DENVER – The city is not clearly reporting the amount of money passing through the Denver Public Trustee’s office, and the Denver Public Trustee’s accounting, check-handling and foreclosure recordkeeping were among practices that need improvement, a new audit from Denver Auditor Timothy M. O’Brien, CPA, shows.
“The Denver Public Trustee needs an organized and transparent approach to handling funds,” Auditor O’Brien said of the audit released this month. “Accountability and accuracy are key to serving the public responsibly.”
The Denver Public Trustee, an agency located in the Clerk and Recorder’s Office, oversees foreclosures in Denver and handles foreclosure funds. The Clerk and Recorder’s office requested this audit of the Denver Public Trustee as a proactive measure.
Our audit of the office found that additions and deductions for agency funds were understated in the city’s Comprehensive Annual Financial Report because the public trustee used numbers that were net of additions and deductions, instead of gross amounts, meaning the actual amount of money flowing through the office was significantly higher than what was reported.
For example, for the agency’s balance reported on Jan. 1, 2017, additions and deductions to assets were recorded as $3 million and $3.6 million, respectively, while in fact these numbers were off by $20.7 million. Meanwhile, additions and deductions to liabilities for the same period, $170,000 and $784,000, respectively, were off by $23.6 million.
Though these understatements did not impact the ending balances, the incomplete reporting means the agency isn’t reflecting the true amount of money flowing through the office. The scale of the office’s operations is minimized with the net reporting method and it obscures the impact of the office on the city’s operations. This is especially important when working with a third party’s money.
Separately, the combined weaknesses in internal controls we identified create a risk of misappropriation or loss of funds — funds the public trustee manages on behalf of others.
Among internal control deficiencies, the auditors found the Denver Public Trustee needs to improve how it handles checks and how it divides job duties. And the agency needs to get proper accounting software.
When we began our audit, the Denver Public Trustee’s practice was to print and hold checks owed to former property owners. This happens when a foreclosed property sells at auction or the outstanding debts are otherwise satisfied, and excess funds remain that are owed to the former property owner. However, holding onto a preprinted check creates a risk of fraud. While we did not find evidence of misappropriation happening, the audit found it would be more secure for the Controller’s Office to write checks as needed, not in advance.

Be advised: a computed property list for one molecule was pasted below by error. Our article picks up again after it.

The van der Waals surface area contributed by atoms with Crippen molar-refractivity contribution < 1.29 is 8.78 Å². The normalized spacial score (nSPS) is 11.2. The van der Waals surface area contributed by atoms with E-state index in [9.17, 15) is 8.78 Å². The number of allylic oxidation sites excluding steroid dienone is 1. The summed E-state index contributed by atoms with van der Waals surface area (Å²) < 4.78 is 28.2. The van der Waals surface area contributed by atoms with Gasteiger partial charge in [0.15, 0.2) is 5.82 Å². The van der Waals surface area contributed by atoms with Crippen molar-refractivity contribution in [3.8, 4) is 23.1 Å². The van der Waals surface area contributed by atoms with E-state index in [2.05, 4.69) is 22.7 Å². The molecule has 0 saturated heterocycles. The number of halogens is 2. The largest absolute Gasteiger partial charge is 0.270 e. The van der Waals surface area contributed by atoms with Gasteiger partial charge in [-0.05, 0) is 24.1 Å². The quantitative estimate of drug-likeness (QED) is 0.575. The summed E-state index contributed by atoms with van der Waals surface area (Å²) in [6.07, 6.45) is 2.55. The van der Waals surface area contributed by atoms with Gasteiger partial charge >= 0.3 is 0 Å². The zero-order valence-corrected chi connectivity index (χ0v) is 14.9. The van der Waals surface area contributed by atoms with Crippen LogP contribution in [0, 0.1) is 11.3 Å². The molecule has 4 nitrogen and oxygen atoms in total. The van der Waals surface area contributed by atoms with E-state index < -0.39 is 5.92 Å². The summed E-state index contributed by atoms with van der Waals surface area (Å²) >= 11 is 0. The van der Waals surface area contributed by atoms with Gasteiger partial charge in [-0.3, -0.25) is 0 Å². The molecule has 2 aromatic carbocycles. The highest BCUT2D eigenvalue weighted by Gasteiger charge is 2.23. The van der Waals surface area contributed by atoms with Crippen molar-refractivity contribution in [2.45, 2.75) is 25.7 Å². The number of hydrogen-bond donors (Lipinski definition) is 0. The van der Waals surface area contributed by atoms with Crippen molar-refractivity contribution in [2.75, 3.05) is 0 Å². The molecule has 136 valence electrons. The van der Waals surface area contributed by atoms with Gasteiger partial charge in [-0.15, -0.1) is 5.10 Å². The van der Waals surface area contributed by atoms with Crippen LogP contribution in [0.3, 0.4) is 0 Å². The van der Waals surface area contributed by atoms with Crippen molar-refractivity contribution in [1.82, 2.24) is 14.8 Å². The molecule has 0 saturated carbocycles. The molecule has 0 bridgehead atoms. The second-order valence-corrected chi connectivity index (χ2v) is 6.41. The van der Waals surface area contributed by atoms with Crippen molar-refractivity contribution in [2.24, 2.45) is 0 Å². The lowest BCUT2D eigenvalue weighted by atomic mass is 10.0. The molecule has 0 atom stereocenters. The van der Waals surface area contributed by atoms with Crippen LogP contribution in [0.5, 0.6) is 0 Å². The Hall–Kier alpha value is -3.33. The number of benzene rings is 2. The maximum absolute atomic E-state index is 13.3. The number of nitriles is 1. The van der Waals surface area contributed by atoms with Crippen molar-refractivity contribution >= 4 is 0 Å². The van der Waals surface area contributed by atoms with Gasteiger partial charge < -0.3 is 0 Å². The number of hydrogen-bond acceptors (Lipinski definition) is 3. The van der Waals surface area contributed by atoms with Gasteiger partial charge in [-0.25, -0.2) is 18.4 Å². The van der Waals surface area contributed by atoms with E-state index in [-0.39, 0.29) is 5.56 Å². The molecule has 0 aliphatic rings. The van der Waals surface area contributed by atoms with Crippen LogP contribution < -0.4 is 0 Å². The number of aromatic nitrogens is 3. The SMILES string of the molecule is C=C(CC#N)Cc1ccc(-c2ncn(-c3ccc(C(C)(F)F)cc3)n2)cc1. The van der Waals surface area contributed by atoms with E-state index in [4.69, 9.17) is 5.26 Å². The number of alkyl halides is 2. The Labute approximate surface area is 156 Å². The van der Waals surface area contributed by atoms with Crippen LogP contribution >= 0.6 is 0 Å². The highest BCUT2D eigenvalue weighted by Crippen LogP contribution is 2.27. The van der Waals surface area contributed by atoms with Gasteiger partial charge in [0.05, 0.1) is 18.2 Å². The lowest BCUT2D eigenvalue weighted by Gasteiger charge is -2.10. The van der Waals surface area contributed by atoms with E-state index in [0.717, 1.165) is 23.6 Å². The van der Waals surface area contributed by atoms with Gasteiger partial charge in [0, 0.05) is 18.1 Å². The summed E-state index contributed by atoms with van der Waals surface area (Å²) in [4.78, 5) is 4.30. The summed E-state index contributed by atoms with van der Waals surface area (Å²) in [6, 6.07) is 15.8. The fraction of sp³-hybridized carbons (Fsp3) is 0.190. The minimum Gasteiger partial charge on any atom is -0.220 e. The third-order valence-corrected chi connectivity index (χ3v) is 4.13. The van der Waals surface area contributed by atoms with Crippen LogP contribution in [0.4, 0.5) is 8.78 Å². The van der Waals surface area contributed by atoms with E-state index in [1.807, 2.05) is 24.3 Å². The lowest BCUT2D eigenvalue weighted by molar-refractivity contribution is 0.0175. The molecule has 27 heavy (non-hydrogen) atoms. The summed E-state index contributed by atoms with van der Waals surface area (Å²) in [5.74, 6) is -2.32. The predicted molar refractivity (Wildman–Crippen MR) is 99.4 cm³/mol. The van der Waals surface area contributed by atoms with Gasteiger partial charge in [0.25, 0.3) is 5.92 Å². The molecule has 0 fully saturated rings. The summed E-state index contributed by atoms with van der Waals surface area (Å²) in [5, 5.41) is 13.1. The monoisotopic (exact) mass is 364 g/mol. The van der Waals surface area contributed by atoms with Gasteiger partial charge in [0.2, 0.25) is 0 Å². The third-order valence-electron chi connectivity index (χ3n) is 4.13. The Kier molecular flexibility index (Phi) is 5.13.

We also observed that held checks are not properly accounted for at the end of the year. Currently they are treated the same as outstanding checks. Outstanding checks are checks that have been sent but have not yet been cashed. However, held checks have not been sent to the payee, and these monies are still under the control of the Public Trustee.
The Denver Public Trustee could also work to lower the risk of misappropriation of funds by having a better segregation of duties for performing almost all critical financial processes. One employee can create check requests, approve check requests, print checks, and create and submit the positive pay file to a bank. The same employee can also approve or reject positive pay exceptions and reconcile the bank accounts. Positive pay files are meant to act as another safeguard against fraud. When using positive pay, an agency can report to the bank what checks are expected to be cashed, and if any details don’t match when the check is cashed, the bank would stop processing the check.
We found that the Denver Public Trustee needs to review current duties assigned to staff and identify incompatible job responsibilities.
“The same person should not be responsible for almost every step in the process for writing checks and reconciling bank information,” Auditor O’Brien said. “While the Denver Public Trustee might have limited staff resources, protecting against fraud should be a high priority when making staffing and budgetary decisions.”
In addition, the Denver Public Trustee lacks an adequate accounting system for financial reporting. Its current system is a foreclosure management system and requires significant manual intervention to process transactions. The agency also needs to ensure employees receive appropriate levels of access to information systems to protect critical information.
The audit team also recommended removing outdated fees from the system, so the public would not be accidentally charged an incorrect amount. The Denver Public Trustee has already made this change and said it will work to set up a process to regularly review fees in the system. The agency agreed to all audit recommendations and stated that it is working with the Controller’s Office to improve several accounting processes.
Finally, the audit team did confirm the agency approves payrolls accurately and promptly. These approvals show the agency is following city rules to ensure employees are paid correctly and on time.